Anadarko was part owner of BP’s Macondo well and under the terms of the operating agreement is partly liable for costs of the disaster unless another partner is found guilty of gross negligence.

Although the far reaching consequences and assignation of blame have only begun, oil companies say that they have begun to review their procedures to prevent a similar disaster occurring again.

Rex W. Tillerson, Chairman and CEO, Exxon Mobil Corporation, in a statement at the Department of Interior Forum on Deepwater Blowout Containment in September, for instance, said that going forward the emphasis needed to be on the ways that the "public and private sector might work together to further enhance our distinct capabilities in oil spill prevention and emergency response."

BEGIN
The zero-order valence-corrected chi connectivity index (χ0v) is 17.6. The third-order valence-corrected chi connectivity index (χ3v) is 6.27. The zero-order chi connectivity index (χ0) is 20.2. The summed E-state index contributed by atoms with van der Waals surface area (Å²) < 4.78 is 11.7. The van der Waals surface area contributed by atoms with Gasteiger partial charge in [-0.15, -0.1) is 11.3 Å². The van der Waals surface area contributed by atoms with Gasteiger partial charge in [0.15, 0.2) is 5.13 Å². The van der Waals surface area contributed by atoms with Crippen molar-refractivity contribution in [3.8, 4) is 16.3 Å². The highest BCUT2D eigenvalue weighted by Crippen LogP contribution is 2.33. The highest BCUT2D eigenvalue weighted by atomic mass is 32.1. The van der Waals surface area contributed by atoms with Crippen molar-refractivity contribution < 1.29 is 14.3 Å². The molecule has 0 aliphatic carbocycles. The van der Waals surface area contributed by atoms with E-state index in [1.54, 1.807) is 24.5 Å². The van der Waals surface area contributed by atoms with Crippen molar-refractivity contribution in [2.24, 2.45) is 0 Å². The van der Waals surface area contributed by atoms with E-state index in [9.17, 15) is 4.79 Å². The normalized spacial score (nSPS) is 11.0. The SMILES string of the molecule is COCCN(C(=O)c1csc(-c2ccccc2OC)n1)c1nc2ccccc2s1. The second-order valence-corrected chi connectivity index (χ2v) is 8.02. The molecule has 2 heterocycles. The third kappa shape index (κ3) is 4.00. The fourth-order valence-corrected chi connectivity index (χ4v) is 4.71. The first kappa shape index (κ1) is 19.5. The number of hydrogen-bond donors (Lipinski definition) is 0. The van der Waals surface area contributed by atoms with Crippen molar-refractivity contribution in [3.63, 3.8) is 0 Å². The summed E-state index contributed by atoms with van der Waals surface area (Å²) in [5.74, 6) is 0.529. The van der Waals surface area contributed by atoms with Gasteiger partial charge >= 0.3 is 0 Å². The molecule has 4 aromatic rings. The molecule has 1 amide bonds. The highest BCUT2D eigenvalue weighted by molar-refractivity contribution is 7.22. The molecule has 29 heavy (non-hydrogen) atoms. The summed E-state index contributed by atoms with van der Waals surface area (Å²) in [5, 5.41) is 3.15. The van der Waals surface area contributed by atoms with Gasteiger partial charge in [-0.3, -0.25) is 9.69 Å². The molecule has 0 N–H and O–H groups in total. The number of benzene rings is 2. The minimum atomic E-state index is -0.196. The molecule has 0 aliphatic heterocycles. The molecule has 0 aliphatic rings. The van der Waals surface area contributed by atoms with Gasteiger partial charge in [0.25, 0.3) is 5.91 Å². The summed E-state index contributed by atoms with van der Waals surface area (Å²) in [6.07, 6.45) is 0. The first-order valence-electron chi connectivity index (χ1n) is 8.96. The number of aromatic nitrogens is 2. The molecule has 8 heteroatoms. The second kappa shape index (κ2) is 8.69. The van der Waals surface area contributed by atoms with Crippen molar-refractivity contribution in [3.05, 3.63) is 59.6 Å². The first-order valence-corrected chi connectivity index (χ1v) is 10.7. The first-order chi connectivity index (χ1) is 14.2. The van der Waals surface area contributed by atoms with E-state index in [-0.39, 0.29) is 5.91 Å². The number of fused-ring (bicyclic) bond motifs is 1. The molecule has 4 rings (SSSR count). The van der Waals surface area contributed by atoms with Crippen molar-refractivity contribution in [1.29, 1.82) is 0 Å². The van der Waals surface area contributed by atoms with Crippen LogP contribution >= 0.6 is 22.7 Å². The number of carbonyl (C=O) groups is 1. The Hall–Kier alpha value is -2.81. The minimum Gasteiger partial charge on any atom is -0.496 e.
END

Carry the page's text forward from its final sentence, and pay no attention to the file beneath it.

Tillerson added that "collaborative approaches in which the industry can ensure best practices around risk management are available to all in the industry, and that they are put to the effective use by all who participate in the industry, is an area for further consideration."

Exxon Mobil is designing and developing a Marine Well Containment System for the deepwater Gulf of Mexico in conjunction with several partner companies, including Chevron, ConocoPhillips and Shell. The aim of the system is to enable oil companies to respond more quickly in the event of future underwater blowouts in the Gulf of Mexico.

Statements from BP broadly echo those sentiments following the release of its report on its four month internal investigation: "We are determined to learn the lessons for the future and we will be undertaking a broad-scale review to further improve the safety of our operations," the company said. "We will invest whatever it takes to achieve that."